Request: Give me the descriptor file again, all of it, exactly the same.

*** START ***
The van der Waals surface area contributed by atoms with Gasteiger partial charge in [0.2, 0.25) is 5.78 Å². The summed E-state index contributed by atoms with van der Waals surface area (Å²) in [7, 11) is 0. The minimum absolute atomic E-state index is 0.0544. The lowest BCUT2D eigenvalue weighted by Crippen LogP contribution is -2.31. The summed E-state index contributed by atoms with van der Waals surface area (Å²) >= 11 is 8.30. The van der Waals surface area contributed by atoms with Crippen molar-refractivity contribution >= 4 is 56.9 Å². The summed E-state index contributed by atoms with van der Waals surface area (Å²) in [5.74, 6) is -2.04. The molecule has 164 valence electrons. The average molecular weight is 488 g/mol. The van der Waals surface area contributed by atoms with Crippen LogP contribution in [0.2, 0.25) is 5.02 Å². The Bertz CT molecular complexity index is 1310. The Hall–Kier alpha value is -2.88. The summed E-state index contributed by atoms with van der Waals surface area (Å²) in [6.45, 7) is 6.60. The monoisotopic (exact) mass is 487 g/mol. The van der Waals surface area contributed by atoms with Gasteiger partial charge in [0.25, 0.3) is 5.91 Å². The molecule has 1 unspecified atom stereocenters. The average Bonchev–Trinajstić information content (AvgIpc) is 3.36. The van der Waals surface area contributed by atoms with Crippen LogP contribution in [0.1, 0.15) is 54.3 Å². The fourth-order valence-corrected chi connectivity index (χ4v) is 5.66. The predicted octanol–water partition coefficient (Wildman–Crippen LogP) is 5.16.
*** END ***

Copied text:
The van der Waals surface area contributed by atoms with Gasteiger partial charge in [0.2, 0.25) is 5.78 Å². The summed E-state index contributed by atoms with van der Waals surface area (Å²) in [7, 11) is 0. The minimum absolute atomic E-state index is 0.0544. The lowest BCUT2D eigenvalue weighted by Crippen LogP contribution is -2.31. The summed E-state index contributed by atoms with van der Waals surface area (Å²) >= 11 is 8.30. The van der Waals surface area contributed by atoms with Crippen molar-refractivity contribution >= 4 is 56.9 Å². The summed E-state index contributed by atoms with van der Waals surface area (Å²) in [5.74, 6) is -2.04. The molecule has 164 valence electrons. The average molecular weight is 488 g/mol. The van der Waals surface area contributed by atoms with Crippen LogP contribution in [0.2, 0.25) is 5.02 Å². The Bertz CT molecular complexity index is 1310. The Hall–Kier alpha value is -2.88. The summed E-state index contributed by atoms with van der Waals surface area (Å²) in [6.45, 7) is 6.60. The monoisotopic (exact) mass is 487 g/mol. The van der Waals surface area contributed by atoms with Gasteiger partial charge in [0.25, 0.3) is 5.91 Å². The molecule has 1 unspecified atom stereocenters. The average Bonchev–Trinajstić information content (AvgIpc) is 3.36. The van der Waals surface area contributed by atoms with Crippen LogP contribution in [0.1, 0.15) is 54.3 Å². The fourth-order valence-corrected chi connectivity index (χ4v) is 5.66. The predicted octanol–water partition coefficient (Wildman–Crippen LogP) is 5.16.